Mr. Hollobone: I agree with the hon. Gentleman. In the plans for Northamptonshire, there is a clear commitment to what is called multi-modal shift, which apparently means getting people out of cars and on to public transport. In the proposals for new housing expansion in the county, the county council has an ambitious target of 20 per cent. multi-modal shift. The problem is that, although the Government say they are encouraging such a shift to public transport, they are not funding it. In counties such as Northamptonshire, where infrastructure is cheaper than in some other development areas such as the Thames Gateway, the Government are not rewarding value-for-money schemes. Every pound of extra investment in Northamptonshire would go further in encouraging multi-modal shift than a pound spent in other expansion areas. The penny does not seem to have dropped with the Government that they could achieve a lot more if they looked to areas such as Northamptonshire to deliver the housing expansion that they require.

People in the county have picked up on that point. A local developer contacted me ahead of today’s debate, stating:

The local councils in north Northamptonshire are doing their best to ensure that the Government’s housing expansion programme works sensibly. They could have taken an alternative view and said, “We are not going to co-operate at all. This is a Government plan, local people don’t want it.” Local people do not want housing expansion on such a scale, but Her Majesty’s Government have placed a statutory duty on Kettering borough council and the other local authorities to make provision for the extra housing, and the local authorities have taken the pragmatic view that they will co-operate with the Government to deliver the plan as best they can and to maximise the involvement of local people in its preparation. That is a pragmatic and sensible way forward, and they are doing their best.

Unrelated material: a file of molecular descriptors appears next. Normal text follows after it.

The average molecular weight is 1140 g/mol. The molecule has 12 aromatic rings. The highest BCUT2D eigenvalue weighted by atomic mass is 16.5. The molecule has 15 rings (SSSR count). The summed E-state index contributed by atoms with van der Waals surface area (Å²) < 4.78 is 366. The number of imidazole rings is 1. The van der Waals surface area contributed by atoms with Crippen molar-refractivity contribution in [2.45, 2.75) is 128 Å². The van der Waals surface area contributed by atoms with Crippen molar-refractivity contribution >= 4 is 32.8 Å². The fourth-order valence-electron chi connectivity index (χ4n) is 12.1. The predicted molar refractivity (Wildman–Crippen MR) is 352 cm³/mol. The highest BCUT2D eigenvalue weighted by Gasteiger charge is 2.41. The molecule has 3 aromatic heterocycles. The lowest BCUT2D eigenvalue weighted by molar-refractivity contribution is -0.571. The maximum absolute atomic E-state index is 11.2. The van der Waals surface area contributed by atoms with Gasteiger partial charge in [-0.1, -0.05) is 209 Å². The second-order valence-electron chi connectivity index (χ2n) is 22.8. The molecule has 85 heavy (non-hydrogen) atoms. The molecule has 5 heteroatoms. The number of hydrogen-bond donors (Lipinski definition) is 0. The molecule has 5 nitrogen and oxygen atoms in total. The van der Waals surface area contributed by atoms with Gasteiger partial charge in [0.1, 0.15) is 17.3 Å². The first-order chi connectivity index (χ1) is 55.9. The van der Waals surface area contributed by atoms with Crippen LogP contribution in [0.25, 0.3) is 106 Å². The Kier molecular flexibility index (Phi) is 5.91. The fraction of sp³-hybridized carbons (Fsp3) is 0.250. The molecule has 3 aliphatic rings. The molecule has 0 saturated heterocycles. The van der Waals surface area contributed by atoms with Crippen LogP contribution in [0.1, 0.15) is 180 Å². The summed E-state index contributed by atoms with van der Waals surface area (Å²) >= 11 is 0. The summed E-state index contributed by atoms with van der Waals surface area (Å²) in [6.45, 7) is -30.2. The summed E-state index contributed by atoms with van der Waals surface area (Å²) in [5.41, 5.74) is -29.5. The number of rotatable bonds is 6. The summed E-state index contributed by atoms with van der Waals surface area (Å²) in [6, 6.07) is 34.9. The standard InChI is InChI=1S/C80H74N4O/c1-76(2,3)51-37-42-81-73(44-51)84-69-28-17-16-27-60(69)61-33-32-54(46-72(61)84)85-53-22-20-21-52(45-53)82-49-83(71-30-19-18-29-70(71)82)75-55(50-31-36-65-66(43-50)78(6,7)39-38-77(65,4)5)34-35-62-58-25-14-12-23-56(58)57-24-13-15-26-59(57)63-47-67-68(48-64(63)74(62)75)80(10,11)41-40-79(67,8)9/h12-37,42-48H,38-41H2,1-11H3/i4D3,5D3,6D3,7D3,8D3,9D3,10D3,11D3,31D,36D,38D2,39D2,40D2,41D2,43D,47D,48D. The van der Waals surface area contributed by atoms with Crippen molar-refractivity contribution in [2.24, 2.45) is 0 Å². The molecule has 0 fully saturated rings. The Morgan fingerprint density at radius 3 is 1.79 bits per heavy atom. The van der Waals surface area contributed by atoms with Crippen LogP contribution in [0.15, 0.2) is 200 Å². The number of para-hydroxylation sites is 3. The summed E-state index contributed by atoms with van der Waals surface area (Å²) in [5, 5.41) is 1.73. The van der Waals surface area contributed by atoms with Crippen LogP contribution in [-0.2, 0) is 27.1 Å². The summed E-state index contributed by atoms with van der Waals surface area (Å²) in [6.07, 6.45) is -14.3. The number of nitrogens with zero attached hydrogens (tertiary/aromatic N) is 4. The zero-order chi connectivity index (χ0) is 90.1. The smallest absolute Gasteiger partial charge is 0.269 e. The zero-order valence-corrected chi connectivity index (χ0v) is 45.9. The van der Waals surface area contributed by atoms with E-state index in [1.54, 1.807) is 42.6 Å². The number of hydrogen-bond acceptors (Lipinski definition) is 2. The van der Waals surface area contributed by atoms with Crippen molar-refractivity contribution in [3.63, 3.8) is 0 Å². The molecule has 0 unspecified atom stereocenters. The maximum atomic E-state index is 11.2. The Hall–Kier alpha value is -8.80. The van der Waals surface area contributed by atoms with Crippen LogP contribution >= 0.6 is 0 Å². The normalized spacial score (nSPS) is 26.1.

Local councils are at the forefront of trying to persuade local people that the plans can work, but they are having their feet pulled from under them by the fact that, time and again, the Government’s infrastructure
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commitments have not been delivered. Another example of that is Kettering’s rail service. One might think that if the Government were going to increase the population of the borough by a third by 2021, they would want to improve the rail service to Kettering; in fact, with the franchise changing last month, the new operator, East Midlands Trains—part of the Stagecoach Group—has proposed dramatic cuts to the train service to Kettering from next December. The reason for that, to quote a Government official in the Department for Transport, is that the reduction in Kettering services is a direct result of the introduction of a new service to Corby,